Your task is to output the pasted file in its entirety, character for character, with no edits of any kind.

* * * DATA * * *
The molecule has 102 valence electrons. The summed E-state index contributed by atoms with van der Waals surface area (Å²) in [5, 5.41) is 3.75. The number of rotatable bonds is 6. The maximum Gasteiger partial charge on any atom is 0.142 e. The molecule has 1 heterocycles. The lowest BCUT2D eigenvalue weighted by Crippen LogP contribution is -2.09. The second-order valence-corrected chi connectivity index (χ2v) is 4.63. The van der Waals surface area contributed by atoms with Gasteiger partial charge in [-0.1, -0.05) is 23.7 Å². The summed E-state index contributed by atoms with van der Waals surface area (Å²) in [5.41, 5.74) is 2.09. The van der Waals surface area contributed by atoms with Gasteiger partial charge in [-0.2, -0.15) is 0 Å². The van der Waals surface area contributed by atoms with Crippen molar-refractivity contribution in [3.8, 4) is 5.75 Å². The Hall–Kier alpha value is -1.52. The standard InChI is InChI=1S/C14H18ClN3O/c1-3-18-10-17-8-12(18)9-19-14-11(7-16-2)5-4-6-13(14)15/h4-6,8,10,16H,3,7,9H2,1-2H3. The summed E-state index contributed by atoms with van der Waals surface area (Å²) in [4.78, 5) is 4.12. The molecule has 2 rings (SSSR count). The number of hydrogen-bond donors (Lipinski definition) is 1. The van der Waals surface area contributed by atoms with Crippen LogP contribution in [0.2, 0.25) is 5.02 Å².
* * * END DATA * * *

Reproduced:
The molecule has 102 valence electrons. The summed E-state index contributed by atoms with van der Waals surface area (Å²) in [5, 5.41) is 3.75. The number of rotatable bonds is 6. The maximum Gasteiger partial charge on any atom is 0.142 e. The molecule has 1 heterocycles. The lowest BCUT2D eigenvalue weighted by Crippen LogP contribution is -2.09. The second-order valence-corrected chi connectivity index (χ2v) is 4.63. The van der Waals surface area contributed by atoms with Gasteiger partial charge in [-0.1, -0.05) is 23.7 Å². The summed E-state index contributed by atoms with van der Waals surface area (Å²) in [5.41, 5.74) is 2.09. The van der Waals surface area contributed by atoms with Gasteiger partial charge in [-0.2, -0.15) is 0 Å². The van der Waals surface area contributed by atoms with Crippen molar-refractivity contribution in [3.8, 4) is 5.75 Å². The Hall–Kier alpha value is -1.52. The standard InChI is InChI=1S/C14H18ClN3O/c1-3-18-10-17-8-12(18)9-19-14-11(7-16-2)5-4-6-13(14)15/h4-6,8,10,16H,3,7,9H2,1-2H3. The summed E-state index contributed by atoms with van der Waals surface area (Å²) in [4.78, 5) is 4.12. The molecule has 2 rings (SSSR count). The number of hydrogen-bond donors (Lipinski definition) is 1. The van der Waals surface area contributed by atoms with Crippen LogP contribution in [0.2, 0.25) is 5.02 Å².